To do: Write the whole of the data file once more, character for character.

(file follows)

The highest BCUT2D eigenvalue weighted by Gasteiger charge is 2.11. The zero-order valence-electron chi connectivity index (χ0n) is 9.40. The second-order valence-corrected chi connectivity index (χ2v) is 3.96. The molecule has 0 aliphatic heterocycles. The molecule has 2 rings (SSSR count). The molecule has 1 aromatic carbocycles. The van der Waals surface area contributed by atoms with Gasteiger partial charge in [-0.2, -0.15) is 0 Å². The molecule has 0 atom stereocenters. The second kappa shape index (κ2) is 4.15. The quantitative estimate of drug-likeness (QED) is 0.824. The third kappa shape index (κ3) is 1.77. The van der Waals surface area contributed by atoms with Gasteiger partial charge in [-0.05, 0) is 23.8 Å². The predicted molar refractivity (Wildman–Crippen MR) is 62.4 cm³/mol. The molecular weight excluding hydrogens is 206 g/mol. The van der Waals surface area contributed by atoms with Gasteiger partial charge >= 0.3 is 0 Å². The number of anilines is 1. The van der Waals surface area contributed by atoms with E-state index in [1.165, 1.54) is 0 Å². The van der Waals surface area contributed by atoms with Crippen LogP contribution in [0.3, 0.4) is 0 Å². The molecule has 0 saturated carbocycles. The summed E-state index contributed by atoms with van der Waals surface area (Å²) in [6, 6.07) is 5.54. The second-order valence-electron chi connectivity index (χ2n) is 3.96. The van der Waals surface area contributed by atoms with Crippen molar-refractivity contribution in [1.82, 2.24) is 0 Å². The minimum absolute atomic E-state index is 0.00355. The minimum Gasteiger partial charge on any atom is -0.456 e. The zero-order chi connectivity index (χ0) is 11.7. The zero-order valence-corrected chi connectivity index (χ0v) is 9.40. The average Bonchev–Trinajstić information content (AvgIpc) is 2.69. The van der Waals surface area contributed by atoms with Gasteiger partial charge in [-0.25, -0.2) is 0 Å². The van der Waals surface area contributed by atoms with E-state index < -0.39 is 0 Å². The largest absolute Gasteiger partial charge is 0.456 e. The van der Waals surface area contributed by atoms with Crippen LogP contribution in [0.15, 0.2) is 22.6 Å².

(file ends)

The highest BCUT2D eigenvalue weighted by Gasteiger charge is 2.11. The zero-order valence-electron chi connectivity index (χ0n) is 9.40. The second-order valence-corrected chi connectivity index (χ2v) is 3.96. The molecule has 0 aliphatic heterocycles. The molecule has 2 rings (SSSR count). The molecule has 1 aromatic carbocycles. The van der Waals surface area contributed by atoms with Gasteiger partial charge in [-0.2, -0.15) is 0 Å². The molecule has 0 atom stereocenters. The second kappa shape index (κ2) is 4.15. The quantitative estimate of drug-likeness (QED) is 0.824. The third kappa shape index (κ3) is 1.77. The van der Waals surface area contributed by atoms with Gasteiger partial charge in [-0.05, 0) is 23.8 Å². The predicted molar refractivity (Wildman–Crippen MR) is 62.4 cm³/mol. The molecular weight excluding hydrogens is 206 g/mol. The van der Waals surface area contributed by atoms with Gasteiger partial charge >= 0.3 is 0 Å². The number of anilines is 1. The van der Waals surface area contributed by atoms with E-state index in [1.165, 1.54) is 0 Å². The van der Waals surface area contributed by atoms with Crippen LogP contribution in [0.3, 0.4) is 0 Å². The molecule has 0 saturated carbocycles. The summed E-state index contributed by atoms with van der Waals surface area (Å²) in [6, 6.07) is 5.54. The second-order valence-electron chi connectivity index (χ2n) is 3.96. The van der Waals surface area contributed by atoms with Crippen molar-refractivity contribution in [1.82, 2.24) is 0 Å². The minimum absolute atomic E-state index is 0.00355. The minimum Gasteiger partial charge on any atom is -0.456 e. The zero-order chi connectivity index (χ0) is 11.7. The zero-order valence-corrected chi connectivity index (χ0v) is 9.40. The average Bonchev–Trinajstić information content (AvgIpc) is 2.69. The van der Waals surface area contributed by atoms with Gasteiger partial charge in [-0.25, -0.2) is 0 Å². The van der Waals surface area contributed by atoms with E-state index < -0.39 is 0 Å². The largest absolute Gasteiger partial charge is 0.456 e. The van der Waals surface area contributed by atoms with Crippen LogP contribution in [0.15, 0.2) is 22.6 Å².